The UN General Assembly on Tuesday voted to put gays and lesbians back on a list of vulnerable minorities who should be protected from unjustified killings following a major US-led diplomatic campaign.
A mainly Arab and African-led move had killings over “sexual orientation” taken off a list of people unfairly targeted, when an biannual resolution was discussed by a UN rights committee last month.
The US government said it was “incensed” and launched a major campaign with European and other nations to get “sexual orientation” killings put back on the blacklist when the vote came before the full UN General Assembly.
“Today, the United Nations General Assembly has sent a clear and resounding message that justice and human rights apply to all individuals regardless of their sexual orientation,” said US ambassador Susan Rice after the 93-55 vote.
“The voices of civil society and human rights defenders around the world have been heard today, and for that my delegation is especially proud,” Rice added.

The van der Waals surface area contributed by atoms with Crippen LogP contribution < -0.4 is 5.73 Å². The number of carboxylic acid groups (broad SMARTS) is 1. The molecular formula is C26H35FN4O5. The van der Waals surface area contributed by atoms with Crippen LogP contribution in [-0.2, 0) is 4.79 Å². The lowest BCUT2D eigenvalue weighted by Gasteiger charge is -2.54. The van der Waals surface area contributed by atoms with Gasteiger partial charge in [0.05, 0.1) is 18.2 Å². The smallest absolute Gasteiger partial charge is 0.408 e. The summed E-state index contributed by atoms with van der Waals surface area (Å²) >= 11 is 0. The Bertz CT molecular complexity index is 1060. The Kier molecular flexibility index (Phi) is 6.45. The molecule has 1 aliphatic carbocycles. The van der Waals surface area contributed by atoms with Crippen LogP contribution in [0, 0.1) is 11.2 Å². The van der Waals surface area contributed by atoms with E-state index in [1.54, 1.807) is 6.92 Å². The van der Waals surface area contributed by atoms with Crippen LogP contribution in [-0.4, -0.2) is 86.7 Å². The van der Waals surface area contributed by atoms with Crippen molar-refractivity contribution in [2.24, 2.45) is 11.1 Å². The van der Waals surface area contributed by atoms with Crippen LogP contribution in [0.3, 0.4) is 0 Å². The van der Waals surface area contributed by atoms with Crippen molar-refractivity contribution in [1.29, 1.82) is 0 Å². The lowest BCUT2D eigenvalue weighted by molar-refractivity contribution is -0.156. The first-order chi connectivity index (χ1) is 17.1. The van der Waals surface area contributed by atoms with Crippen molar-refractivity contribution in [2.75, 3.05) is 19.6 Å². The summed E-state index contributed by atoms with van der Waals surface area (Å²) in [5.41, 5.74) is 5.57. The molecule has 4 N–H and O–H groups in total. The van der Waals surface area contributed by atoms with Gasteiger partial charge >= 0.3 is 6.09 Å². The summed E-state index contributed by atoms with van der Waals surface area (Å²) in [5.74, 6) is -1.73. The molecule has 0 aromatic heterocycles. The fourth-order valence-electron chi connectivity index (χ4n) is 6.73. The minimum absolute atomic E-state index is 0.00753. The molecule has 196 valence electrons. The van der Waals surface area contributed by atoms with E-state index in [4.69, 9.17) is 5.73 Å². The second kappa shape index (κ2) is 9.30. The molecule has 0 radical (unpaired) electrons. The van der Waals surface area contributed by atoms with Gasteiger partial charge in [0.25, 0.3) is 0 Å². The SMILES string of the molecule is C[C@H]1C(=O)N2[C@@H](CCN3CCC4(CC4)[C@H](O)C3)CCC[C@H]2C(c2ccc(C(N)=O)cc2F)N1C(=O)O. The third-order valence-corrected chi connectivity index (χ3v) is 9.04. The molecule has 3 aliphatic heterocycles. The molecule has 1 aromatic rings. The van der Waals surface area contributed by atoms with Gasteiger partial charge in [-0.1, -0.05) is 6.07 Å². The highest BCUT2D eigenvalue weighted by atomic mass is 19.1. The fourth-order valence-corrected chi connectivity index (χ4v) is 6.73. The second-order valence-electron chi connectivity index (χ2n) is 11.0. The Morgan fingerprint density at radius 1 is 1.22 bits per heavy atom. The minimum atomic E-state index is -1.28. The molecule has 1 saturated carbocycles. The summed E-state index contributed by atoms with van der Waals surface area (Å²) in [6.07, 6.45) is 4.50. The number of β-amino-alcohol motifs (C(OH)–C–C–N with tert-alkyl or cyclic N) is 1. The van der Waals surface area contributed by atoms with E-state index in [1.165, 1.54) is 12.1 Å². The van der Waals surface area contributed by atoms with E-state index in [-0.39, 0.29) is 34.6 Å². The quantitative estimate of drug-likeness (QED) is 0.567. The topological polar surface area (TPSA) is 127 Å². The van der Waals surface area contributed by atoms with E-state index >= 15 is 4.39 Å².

Since 1999 the resolution has called for thorough investigation of “all killings committed for any discriminatory reason, including sexual orientation.”
According to Human Rights Watch, it was the only UN resolution in the field with an explicit reference to sexual orientation.
Benin, supported by Morocco, introduced the amendment which was narrowly passed at the UN General Assembly rights committee on November 16.
Boris Dittrich, director of Human Rights Watch’s Lesbian, Gay, Bisexual and Transgender program, commented: “Countries that tried to roll back crucial protections for gay and lesbian people have been defeated.”
He added: “Hate crimes on the basis of sexual orientation or gender identity must be countered just like hate crimes on the basis of race or religion.”